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The Clash of the Cultures: Investment vs.…

The Clash of the Cultures: Investment vs. Speculation

by John C. Bogle

Other authors: Arthur Levitt (Foreword)

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Another good book by John Bogle on investing and mutual funds. This book discusses the differences between investing and speculation and the impact on returns earned by most investors in mutual funds.

Mr. Bogle decries the change from long-term investing to short-term speculation and the impact on returns by most investors. This change in investing horizon has led to many problems in the current economy. Speculation has led to changes in the way many companies are managed. Company management now manages the company for short-term stock prices rather than longer-term health of the company. This leads to cost cutting and not investing in long-term growth of the company. The compensation of company management is structured to award massive amounts of wealth based on the short-term results. They will get their money based on these short-term goals of stock price increases while the company and it's employees are harmed in the long-term.

Mr. Bogle takes aim at the mutual fund industry for assisting in this short-term speculation. The mutual funds fail to vote their proxies in a prudent manner aimed at the long-term health of the company and executive compensation plans that would reward executives for long-term growth of the company vs. short-term stock price changes. The funds fail to challenge the executives on this because they are also busy marketing to the company to get contracts to manage money for the company or it's retirement plans.

Mr. Bogle takes aim on the way most mutual funds are organized and how this harms the fiduciary responsibility of mutual fund management to the investors in the mutual funds they are managing. Most mutual funds are now part of publicly held financial conglomerates. Managers now have two tasks. One to manage the mutual fund for the investors and secondly to make a profit to reward the stock owners in the financial conglomerate. Mutual funds started out as privately held companies managed by investment committees aimed at long-term investing. In the 60's this started to change. Very few fund companies are now privately held and only one is owned by the investors in the mutual funds offered by the mutual fund company. This change in ownership has had dramatic impact on the management fees paid by the mutual fund investors and it is largely very negative. It has led to short-term investing horizons in the mutual funds themselves and very high turnover in the portfolios. This is aimed at showing good results to bring in more money to manage.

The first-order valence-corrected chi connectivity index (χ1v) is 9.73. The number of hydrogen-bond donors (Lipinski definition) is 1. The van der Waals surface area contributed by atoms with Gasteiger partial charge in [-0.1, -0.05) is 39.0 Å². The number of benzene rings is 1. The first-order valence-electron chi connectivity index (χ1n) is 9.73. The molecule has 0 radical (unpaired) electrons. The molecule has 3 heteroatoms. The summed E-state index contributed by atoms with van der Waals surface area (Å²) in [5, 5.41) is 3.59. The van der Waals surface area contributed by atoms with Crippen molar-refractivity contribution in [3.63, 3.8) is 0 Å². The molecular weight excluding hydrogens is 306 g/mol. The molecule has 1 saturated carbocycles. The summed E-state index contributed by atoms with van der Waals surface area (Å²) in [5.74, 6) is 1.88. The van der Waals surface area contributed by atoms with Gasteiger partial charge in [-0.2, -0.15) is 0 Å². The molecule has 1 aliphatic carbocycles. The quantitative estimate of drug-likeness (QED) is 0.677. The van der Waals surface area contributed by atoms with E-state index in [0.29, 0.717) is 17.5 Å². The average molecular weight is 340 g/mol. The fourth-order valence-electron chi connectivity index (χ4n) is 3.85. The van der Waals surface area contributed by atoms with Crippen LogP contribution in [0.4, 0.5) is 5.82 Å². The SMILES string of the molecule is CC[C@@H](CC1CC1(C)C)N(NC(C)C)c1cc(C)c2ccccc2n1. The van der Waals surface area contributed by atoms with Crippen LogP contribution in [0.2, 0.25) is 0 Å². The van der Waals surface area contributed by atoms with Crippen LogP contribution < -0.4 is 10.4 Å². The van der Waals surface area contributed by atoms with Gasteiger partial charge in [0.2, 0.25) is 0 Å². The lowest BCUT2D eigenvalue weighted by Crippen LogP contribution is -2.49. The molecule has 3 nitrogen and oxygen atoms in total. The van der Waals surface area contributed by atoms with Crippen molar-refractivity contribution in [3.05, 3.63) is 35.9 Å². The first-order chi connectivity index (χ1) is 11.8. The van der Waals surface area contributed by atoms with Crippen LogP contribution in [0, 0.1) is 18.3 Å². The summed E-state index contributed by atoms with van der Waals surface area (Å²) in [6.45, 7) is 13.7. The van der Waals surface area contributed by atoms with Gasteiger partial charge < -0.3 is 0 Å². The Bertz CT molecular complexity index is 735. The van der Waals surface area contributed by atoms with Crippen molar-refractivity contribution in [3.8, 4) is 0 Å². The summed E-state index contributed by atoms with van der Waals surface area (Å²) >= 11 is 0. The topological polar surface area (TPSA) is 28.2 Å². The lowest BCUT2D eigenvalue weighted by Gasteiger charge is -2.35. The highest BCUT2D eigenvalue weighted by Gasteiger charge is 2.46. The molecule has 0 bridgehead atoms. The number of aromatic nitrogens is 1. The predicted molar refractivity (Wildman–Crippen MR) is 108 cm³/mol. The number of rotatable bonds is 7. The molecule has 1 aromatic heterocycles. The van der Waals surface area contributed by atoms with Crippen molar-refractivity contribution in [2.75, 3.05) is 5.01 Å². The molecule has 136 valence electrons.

Mr. Bogle includes a chapter on how to improve the current retirement system that I found very interesting. It is aimed at reducing management costs for the retirement vehicles. He argues that these changes would be good for the retirees and still allow fund managers to make a reasonable profit. He sees the defined benefit plan as going away and everyone moving to defined contribution plans, even in the public sector. His recommendation would make these defined contribution plans work for everyone, company management, investors, and retirees. The plan also includes fixing social security for the long-term. This would provide the guaranteed portion of retirement income everyone needs. He does not include any radical ideas in his fixes for social security. Increasing the limit on income that is taxed and increasing the retirement age. He is very concerned that our current political problems in Washington will not lead to any changes and cause massive problems in retirement for everyone.

He finishes the book with an example of a mutual fund that he has been involved and the benefits of a long-term investing horizon. He faults himself for management decisions at one point the history of the mutual fund that led to problems with the returns and the way it was fixed. ( )
  rufusraider | Nov 24, 2012 |
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Author nameRoleType of authorWork?Status
John C. Bogleprimary authorall editionscalculated
Levitt, ArthurForewordsecondary authorall editionsconfirmed
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Vanguard Group founder John C. Bogle discusses changes in the culture of the mutual fund industry and offers advice for investors.

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